Apr 28

14kt vs 18kt Gold For Your Wedding Ring

By Calla Gold

14kt vs 18kt

The Tiny Diamonds and Their Tiny Prongs Should be Made in 14kt Yellow Gold Rather Than 18kt for Strength

Choosing the Right Carat for Your Wedding Ring

“14kt vs 18kt gold? Which is better for me?” People ask jewelers including me that question all the time. There are compelling reasons why a difference in karat, 14kt vs 18kt gold, can have a big effect on the life of your wedding ring.

14kt Gold Metal DistributionWhat the Karats Mean and How it Effects the Cost of Your Ring

24 karat gold is 100% gold. It is such a soft metal that it is impractical to use in its pure form. By combining it with harder metals (alloying) and cutting its soft purity, it can be used to create jewelry that can last a lifetime. Also see my blog post: Carats, Karats and Carrots!

The most common ways a jewelry designer uses gold is to alloy it with stronger metals such as sliver and copper. 14kt gold is alloyed to create 58% pure gold and 18kt gold is alloyed to create 75% pure gold. The alloy metals that make up the remaining percentages are worth considerably less than the gold and normally aren’t considered in the pricing when buying a piece of jewelry.

With the greater percentage of gold, 18kt jewelry will cost more than similar looking 14kt jewelry. Since gold is now trading at well over $1,000 an ounce, there can be a significant difference between 14kt and 18kt in terms of the cost of your wedding ring.

Gold bar on scale. 14kt vs 18kt gold in weights

Pure Gold Weighs More Than 18kt Gold Which Weighs More Than 14kt Gold

Different Karats, Different Gold Weight

Gold is a heavy metal. Since 18kt has a greater percentage of gold than does 14kt, if two rings have the exact samewith the exact same dimensions, the 18kt ring will be heavier.

Some people like the feel of the extra weight of 18kt gold. My husband’s hammered comfort fit style wedding band is made of 18kt gold and he likes the weightiness of it.

14kt vs 18kt yellow gold color examples

On the Left is Yellower 18kt Gold. The Two Rings on The Right are 14kt Yellow Gold

Different Karats, Different Yellow Gold Color

The color of 18kt yellow gold typically looks richer and deeper than its 14kt counterpart. 14kt tends to look more of a pale yellow than 18kt. Personally, I prefer the rich color of 18kt. This subtle color difference only matters in ring designs that show a lot of the gold.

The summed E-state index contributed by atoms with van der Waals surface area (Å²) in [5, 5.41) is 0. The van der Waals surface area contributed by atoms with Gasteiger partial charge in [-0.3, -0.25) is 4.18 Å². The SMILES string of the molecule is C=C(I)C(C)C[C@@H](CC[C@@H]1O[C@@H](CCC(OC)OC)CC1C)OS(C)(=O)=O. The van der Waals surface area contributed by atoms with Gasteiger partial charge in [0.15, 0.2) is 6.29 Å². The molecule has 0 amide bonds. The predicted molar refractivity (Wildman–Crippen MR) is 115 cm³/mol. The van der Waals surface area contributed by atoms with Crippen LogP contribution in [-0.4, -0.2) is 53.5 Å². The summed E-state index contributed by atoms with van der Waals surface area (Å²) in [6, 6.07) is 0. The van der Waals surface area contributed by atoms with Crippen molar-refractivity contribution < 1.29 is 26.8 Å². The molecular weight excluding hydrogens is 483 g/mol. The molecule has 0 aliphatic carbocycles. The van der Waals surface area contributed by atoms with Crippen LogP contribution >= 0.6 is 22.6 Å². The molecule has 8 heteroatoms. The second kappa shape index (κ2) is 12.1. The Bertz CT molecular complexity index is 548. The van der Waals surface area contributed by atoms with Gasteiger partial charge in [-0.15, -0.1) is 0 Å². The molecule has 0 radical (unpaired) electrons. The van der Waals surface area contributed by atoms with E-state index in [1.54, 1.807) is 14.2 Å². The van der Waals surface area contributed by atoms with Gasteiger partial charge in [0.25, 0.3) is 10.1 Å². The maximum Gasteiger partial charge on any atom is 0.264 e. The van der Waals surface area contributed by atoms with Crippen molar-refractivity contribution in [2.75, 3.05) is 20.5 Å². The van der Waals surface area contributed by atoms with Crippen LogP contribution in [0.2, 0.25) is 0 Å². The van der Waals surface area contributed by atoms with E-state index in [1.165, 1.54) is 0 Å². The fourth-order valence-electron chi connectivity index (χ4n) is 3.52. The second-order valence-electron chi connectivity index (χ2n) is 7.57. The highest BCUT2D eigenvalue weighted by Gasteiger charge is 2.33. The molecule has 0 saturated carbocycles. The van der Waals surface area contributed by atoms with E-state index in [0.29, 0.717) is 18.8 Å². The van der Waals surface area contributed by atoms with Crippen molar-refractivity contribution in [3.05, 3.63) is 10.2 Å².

Many people don’t realize that there is a difference in color hue between the two different karats of yellow gold. When designing a ring which shows a lot of gold and has a nice strong gem setting element, I often suggest 18kt yellow gold due to its rich, warm coloration.

14kt vs 18kt white gold

This Halo Style Wedding Set Will Have Less Maintenance Issues if Made in 14kt White Gold Instead of the Softer 18kt Gold

14kt vs 18kt Gold, Different Strengths of Gold

14kt gold is usually stronger than 18kt gold because of the greater percentage of harder alloy metals in its makeup.

For this reason, it’s often better to use 14kt in intricately design jewelry, especially when setting lots of little diamonds in tiny prongs. The 14kt prongs will be stronger than 18kt ones.

This 18kt Yellow Gold Man's Band has Years of the Patina of Wear Worn on. He'll Never Let me Polish it. It Looks Pretty Cool.

This 18kt Yellow Gold Man’s Band has Years of the Patina of Wear Worn on. He’ll Never Let me Polish it. It Looks Pretty Cool.

Different Karats, Different Speed of Scratching Gold

18kt gold scratches more easily than 14kt gold, because it has more pure gold and gold is a relatively soft metal. For this reason, you might expect to have to polish an 18kt ring more often than one made in 14kt.

This would be for more modern setting designs. For rustic or antiquity inspired designs the scratches add to the beauty.

In White Gold, both 14kt and 18kt hold their shine quite well, especially when compared to how quickly platinum metal scratches. Generally white gold holds its shiny look longer than yellow gold. I believe it is due to the strong white metal alloys mixed in with the gold.

18kt opal ring

This 18kt Yellow Gold Ring  Looks Prettier Than When it Was New. It’s Patina of Wear is Beautiful

Different Karats, Different Patina of Wear

The soft look that 18kt yellow gold develops as a patina of wear could be quite pleasing to you. This is especially true for rustic designs and designs with elements of antiquity worked into them.

The gold or yellow-orange richness that deepens in color over time is specific to 18kt yellow gold vs the lighter yellow gold of 14kt.